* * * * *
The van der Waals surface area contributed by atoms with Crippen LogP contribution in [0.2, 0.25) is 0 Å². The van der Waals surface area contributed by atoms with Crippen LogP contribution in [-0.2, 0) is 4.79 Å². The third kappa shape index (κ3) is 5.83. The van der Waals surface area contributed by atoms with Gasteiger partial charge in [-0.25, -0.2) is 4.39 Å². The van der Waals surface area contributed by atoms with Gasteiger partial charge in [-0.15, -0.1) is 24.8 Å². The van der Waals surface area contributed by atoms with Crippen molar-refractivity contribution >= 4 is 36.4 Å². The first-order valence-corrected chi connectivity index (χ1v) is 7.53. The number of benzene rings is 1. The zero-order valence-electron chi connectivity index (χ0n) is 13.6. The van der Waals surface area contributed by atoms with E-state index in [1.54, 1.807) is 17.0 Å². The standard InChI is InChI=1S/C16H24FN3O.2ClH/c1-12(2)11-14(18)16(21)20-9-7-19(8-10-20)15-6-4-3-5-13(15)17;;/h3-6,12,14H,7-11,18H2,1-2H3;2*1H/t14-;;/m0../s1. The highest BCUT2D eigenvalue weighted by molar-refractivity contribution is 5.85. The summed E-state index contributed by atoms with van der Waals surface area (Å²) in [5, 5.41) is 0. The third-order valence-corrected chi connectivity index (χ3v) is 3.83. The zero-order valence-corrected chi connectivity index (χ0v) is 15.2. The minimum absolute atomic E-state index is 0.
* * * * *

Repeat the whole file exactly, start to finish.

The van der Waals surface area contributed by atoms with Crippen LogP contribution in [0.2, 0.25) is 0 Å². The van der Waals surface area contributed by atoms with Crippen LogP contribution in [-0.2, 0) is 4.79 Å². The third kappa shape index (κ3) is 5.83. The van der Waals surface area contributed by atoms with Gasteiger partial charge in [-0.25, -0.2) is 4.39 Å². The van der Waals surface area contributed by atoms with Gasteiger partial charge in [-0.15, -0.1) is 24.8 Å². The van der Waals surface area contributed by atoms with Crippen molar-refractivity contribution >= 4 is 36.4 Å². The first-order valence-corrected chi connectivity index (χ1v) is 7.53. The number of benzene rings is 1. The zero-order valence-electron chi connectivity index (χ0n) is 13.6. The van der Waals surface area contributed by atoms with E-state index in [1.54, 1.807) is 17.0 Å². The standard InChI is InChI=1S/C16H24FN3O.2ClH/c1-12(2)11-14(18)16(21)20-9-7-19(8-10-20)15-6-4-3-5-13(15)17;;/h3-6,12,14H,7-11,18H2,1-2H3;2*1H/t14-;;/m0../s1. The highest BCUT2D eigenvalue weighted by molar-refractivity contribution is 5.85. The summed E-state index contributed by atoms with van der Waals surface area (Å²) in [5, 5.41) is 0. The third-order valence-corrected chi connectivity index (χ3v) is 3.83. The zero-order valence-corrected chi connectivity index (χ0v) is 15.2. The minimum absolute atomic E-state index is 0.